What would possess someone to take two days off of work, drive or fly to the competition city, read thirty or more posters, interview fourteen science students, and then lock themselves in a room until the winners are determined, all for no pay other than food? As the judging day winds down (I’m writing this on the plane on the way home), I find myself recollecting some of the answers I heard from other judges.
Some of the judges are former ISEF finalists, like myself, while others have children or grandchildren who are current or former science fair competitors*. Some judges are mentors of students presenting their research at the fair* and have accompanied their students to the fair as chaperones.** Some judges seem to be science fair junkies that follow the fair from year to year and place to place. These seem mostly to be retired teachers and professors.
A lot of the judges are local: recruited from the ranks of local universities, research institutes, government agencies, and private industry. This year I saw CDC scientists, and when the fair was in Portland a few years ago, Intel turned out a huge crew of judges. Some of these local judges are influenced by peer pressure and the promise of a few service lines on their next annual review. I heard rumors that the governor of Georgia had encouraged eligible state employees to judge this year, and my category had several state employees judging.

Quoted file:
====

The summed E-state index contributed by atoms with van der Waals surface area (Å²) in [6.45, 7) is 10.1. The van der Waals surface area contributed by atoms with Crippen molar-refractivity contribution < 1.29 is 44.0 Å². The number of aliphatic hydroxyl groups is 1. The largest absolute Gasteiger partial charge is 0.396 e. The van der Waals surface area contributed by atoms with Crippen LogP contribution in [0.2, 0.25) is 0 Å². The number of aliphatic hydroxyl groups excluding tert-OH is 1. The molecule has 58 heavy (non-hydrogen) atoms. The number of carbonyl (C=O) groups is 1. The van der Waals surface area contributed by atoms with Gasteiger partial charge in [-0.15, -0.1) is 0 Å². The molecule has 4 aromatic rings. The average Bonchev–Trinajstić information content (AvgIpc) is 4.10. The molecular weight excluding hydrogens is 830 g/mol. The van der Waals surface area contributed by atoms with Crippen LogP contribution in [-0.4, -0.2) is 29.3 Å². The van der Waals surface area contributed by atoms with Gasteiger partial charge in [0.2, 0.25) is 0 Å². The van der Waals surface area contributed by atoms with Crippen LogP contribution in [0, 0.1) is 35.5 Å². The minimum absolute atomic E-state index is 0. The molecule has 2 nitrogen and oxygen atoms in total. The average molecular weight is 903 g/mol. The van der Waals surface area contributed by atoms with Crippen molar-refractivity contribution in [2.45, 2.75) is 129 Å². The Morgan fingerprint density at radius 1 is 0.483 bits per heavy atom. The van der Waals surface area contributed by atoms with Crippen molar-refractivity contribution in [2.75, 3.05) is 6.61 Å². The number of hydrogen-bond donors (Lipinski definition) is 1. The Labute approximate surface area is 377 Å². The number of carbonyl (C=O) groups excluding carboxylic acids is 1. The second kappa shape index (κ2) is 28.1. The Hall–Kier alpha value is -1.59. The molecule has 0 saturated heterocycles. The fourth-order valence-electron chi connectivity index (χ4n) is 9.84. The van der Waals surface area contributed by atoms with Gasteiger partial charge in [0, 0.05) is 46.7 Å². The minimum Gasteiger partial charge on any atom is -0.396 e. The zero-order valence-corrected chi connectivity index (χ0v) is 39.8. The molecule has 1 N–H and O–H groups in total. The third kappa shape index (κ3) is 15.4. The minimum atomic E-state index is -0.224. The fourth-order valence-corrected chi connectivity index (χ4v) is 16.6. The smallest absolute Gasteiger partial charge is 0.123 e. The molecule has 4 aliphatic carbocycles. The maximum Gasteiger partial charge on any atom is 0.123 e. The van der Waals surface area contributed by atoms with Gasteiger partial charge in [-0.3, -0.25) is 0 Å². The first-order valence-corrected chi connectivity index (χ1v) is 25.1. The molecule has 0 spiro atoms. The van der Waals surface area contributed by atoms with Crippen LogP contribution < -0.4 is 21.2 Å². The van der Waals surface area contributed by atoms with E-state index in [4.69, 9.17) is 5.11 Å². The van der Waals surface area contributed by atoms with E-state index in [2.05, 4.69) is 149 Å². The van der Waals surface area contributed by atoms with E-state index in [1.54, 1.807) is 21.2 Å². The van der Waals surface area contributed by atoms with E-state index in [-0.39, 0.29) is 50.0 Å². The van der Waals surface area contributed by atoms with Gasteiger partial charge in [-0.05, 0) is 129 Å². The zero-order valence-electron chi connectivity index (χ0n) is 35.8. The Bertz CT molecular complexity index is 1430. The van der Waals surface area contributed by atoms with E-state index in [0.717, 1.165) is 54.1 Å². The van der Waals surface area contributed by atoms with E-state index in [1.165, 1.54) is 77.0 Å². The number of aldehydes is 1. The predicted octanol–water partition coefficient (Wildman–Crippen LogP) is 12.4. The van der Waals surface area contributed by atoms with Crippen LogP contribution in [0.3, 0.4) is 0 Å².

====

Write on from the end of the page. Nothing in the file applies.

Whether local or distant, untenured professor or senior government researcher, the one common denominator between all of the ISEF judges is a passion for science education and an intense desire to foster and encourage the future scientists and engineers of the world.
* All potential conflicts of interest are scrupulously avoided.
** Every student has an adult-in-charge. Sometimes the whole family will come along. Other times a teacher or regional fair director will serve as the chaperone. Sometimes it’s all of the above. There may be 1500 finalists, but when you factor in judges, teachers, fair directors, parents, siblings, volunteers, and observers, I’m guessing that the total registration exceeds 5000. So it’s a very respectable size for a scientific meeting.